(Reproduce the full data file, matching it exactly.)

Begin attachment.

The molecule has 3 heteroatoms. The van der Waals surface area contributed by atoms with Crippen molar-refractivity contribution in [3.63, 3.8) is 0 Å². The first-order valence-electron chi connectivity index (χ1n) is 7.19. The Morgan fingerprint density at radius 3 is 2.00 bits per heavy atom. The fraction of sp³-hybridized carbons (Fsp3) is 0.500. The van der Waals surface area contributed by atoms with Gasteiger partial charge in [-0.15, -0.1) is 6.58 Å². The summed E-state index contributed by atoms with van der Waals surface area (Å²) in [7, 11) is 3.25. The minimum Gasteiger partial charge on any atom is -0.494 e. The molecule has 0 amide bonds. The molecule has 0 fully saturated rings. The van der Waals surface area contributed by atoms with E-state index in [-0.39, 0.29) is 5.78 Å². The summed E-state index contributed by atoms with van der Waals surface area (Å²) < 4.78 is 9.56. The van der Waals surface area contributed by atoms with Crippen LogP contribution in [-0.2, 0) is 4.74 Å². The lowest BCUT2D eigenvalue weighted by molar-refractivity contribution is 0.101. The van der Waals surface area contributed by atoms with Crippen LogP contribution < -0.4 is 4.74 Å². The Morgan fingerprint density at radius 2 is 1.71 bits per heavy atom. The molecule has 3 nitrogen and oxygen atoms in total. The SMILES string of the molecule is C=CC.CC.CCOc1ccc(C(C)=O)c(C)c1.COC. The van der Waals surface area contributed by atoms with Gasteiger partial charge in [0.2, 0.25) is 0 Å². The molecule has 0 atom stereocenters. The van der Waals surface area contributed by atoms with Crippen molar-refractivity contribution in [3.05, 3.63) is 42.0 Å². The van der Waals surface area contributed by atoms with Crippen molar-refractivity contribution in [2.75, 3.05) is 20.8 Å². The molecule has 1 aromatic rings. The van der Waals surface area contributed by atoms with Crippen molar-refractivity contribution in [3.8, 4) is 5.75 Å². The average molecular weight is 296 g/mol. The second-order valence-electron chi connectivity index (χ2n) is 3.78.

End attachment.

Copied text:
The molecule has 3 heteroatoms. The van der Waals surface area contributed by atoms with Crippen molar-refractivity contribution in [3.63, 3.8) is 0 Å². The first-order valence-electron chi connectivity index (χ1n) is 7.19. The Morgan fingerprint density at radius 3 is 2.00 bits per heavy atom. The fraction of sp³-hybridized carbons (Fsp3) is 0.500. The van der Waals surface area contributed by atoms with Gasteiger partial charge in [-0.15, -0.1) is 6.58 Å². The summed E-state index contributed by atoms with van der Waals surface area (Å²) in [7, 11) is 3.25. The minimum Gasteiger partial charge on any atom is -0.494 e. The molecule has 0 amide bonds. The molecule has 0 fully saturated rings. The van der Waals surface area contributed by atoms with E-state index in [-0.39, 0.29) is 5.78 Å². The summed E-state index contributed by atoms with van der Waals surface area (Å²) < 4.78 is 9.56. The van der Waals surface area contributed by atoms with Crippen LogP contribution in [-0.2, 0) is 4.74 Å². The lowest BCUT2D eigenvalue weighted by molar-refractivity contribution is 0.101. The van der Waals surface area contributed by atoms with Crippen LogP contribution < -0.4 is 4.74 Å². The Morgan fingerprint density at radius 2 is 1.71 bits per heavy atom. The molecule has 3 nitrogen and oxygen atoms in total. The SMILES string of the molecule is C=CC.CC.CCOc1ccc(C(C)=O)c(C)c1.COC. The van der Waals surface area contributed by atoms with Gasteiger partial charge in [0.2, 0.25) is 0 Å². The molecule has 0 atom stereocenters. The van der Waals surface area contributed by atoms with Crippen molar-refractivity contribution in [3.05, 3.63) is 42.0 Å². The van der Waals surface area contributed by atoms with Crippen molar-refractivity contribution in [2.75, 3.05) is 20.8 Å². The molecule has 1 aromatic rings. The van der Waals surface area contributed by atoms with Crippen molar-refractivity contribution in [3.8, 4) is 5.75 Å². The average molecular weight is 296 g/mol. The second-order valence-electron chi connectivity index (χ2n) is 3.78.